A few months ago, I wrote about my “issues” with the Dawkins/Dennett anti-religion campaign, which concluded:
Dawkins and Dennett simply cannot understand the impulse to cling to an antiquated belief system not grounded in fact. (They seem incapable of recognizing that religion, despite its myriad flaws, provides a type of moral succor in times of strife that science can’t.) To convince the masses of the errors of their ways, they’re using the only weapon at their disposal: logic. The irony, of course, is that faith is not grounded in logic. Reason is toothless in the face of belief.
This may sounds a little didactic (because it is). But my goal wasn’t to defend religion, or to deny atheists the luxury of expressing their righteous indignation. My goal was to carve out a space for those of us in the middle: Non-believers who understand that faith can play a healthy role in the lives of others. Atheists who oppose evangelizing on principle, whether it’s practiced by fundamental Christians or the Anti-God Squad. People more interested in building bridges of understanding then in fortifying their own position.
Being a science writer, with a blog hosted by a science magazine, I steadied myself for an onslaught of indignation. Surprisingly, the vast majority of responses came from like-minded folks who felt that the New Atheists public education campaign was pointless and divisive. But one reader argued that, while Dawkins and Dennett’s approach was unlikely to “win over the faithful,” it was useful, because it served to counter-balance evangelical Christianity and other extremist beliefs. He wrote:
I think it will inject energy into many introverted and inactive naturalists. I see Dawkins using his one-sided stance to create a dyad that just hasn’t existed before; which allows all of us to pick a more public position between Faith and Empiricism that works well for us. Before this “New Atheists Movement”, the dyad was well defined on the Faith side, and loosely defined on the Empiricism side.
It’s an interesting argument, and I can understand his position. Religion-fueled violence is wreaking havoc across the globe. Over the past couple of decades, the Christian Right in America has successfully hijacked the podium and woven their perspective into public’s imagination by exploiting the media and exercising their political muscle. Hell, they’ve even managed to get a dyed-in-the-wool believer into the oval office.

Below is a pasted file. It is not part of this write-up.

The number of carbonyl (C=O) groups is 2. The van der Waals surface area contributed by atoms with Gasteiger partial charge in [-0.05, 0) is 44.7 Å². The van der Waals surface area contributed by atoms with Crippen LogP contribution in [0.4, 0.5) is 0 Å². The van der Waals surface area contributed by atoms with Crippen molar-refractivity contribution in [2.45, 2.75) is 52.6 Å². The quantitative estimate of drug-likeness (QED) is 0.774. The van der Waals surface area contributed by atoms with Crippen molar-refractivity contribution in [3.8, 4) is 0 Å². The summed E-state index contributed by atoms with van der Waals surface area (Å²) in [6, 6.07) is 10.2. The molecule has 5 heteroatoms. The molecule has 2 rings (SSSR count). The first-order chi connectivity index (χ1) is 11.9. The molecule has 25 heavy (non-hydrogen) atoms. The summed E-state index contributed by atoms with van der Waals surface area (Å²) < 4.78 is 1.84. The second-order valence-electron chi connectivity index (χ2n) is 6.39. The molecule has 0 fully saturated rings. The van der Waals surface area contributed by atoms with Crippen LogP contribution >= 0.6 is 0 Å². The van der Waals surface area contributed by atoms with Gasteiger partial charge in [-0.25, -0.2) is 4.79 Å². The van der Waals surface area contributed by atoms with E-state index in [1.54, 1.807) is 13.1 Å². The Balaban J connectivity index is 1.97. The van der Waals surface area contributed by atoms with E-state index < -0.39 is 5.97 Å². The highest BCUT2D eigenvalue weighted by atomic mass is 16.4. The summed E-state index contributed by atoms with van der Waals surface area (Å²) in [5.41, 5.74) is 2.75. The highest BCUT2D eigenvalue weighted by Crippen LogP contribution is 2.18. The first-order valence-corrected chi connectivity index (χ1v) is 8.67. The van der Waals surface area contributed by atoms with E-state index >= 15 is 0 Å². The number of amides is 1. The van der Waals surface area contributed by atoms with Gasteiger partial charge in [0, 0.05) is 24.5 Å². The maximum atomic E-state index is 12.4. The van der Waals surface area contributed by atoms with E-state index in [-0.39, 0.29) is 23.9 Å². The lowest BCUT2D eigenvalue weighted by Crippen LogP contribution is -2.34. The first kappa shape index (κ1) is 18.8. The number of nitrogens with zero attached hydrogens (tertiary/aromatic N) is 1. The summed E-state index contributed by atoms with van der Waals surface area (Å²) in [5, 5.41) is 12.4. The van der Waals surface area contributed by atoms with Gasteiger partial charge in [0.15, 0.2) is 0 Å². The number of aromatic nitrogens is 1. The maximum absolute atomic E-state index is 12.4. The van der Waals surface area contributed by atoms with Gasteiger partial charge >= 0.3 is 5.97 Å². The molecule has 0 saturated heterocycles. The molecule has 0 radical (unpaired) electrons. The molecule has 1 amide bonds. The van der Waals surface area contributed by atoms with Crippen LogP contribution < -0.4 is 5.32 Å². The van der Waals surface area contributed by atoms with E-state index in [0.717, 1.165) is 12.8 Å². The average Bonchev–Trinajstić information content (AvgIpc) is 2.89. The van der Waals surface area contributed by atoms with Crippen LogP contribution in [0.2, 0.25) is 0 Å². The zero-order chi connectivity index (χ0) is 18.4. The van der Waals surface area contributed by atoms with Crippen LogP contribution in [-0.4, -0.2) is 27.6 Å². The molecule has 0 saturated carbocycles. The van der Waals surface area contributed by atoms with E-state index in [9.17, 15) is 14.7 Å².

These are undoubtedly scary times for liberal secularists. And the commenter is right in saying that it’s time for us to step up and make ourselves heard. In no way am I advocating rolling over in the face of attacks on the separation between church and state, abortion rights, gay marriage, and sex education. These rights must be vigorously defended. But that’s not the primary goal of the New Atheists.
Dawkins and those in his camp aren’t interested in brokering a compromise with the other side to ensure that our basic rights are safe, and people on either side have the freedom to conduct themselves as they see fit. That wouldn’t signify a victory in their minds. They want to catalyze a total ideological conversion. If everyone gave up god, we wouldn’t have these problems to begin with, they argue. While this is a logically defensible position, it is completely unrealistic–a position destined not just to fail, but to breed contempt on both sides in the process.
This is a prime example of the fruitlessness of binary thinking. ‘Hell fire and brimstone fundamentalism’ versus ‘caustic atheism’ gives us a balanced “dyad,” but it gets us no closer to our goal: Harmony. (It also have the unfortunate side effect of spawning pseudo news events like this ABC Face Off, where Kirk Cameron (!) takes on the Rational Response Squad.) These types of arguments are very elegant on paper, but when put into practice they do little more than feed the flames.
In a perfect world, liberal secularists could convince religious extremists to renounce god and embrace rationalism and all would be well. But surely the New Atheists know we don’t live in a perfect world?
“There is a running thread in American history of idealism that can express itself powerfully and appropriately, as it did after World War II with the creation of the United Nations and the Marshall Plan, when we recognized that our security and prosperity depend on the security and prosperity of others. But the same idealism can express itself in a sense that we can remake the world any way we want by flipping a switch, because . . . . we’re morally superior. And when our idealism spills into that kind of naivete and an unwillingness to acknowledge history and the weight of other cultures, then we get ourselves into trouble,” Barrack Obama was quoted as saying in a recent New Yorker profile.
He was talking about politics, but I think the New Atheists (in spite of being headed up by a Brit) are falling prey to the same destructive strain of naivete, and Christopher Hitchens recent entrée into the debate only promises to further enflame the situation.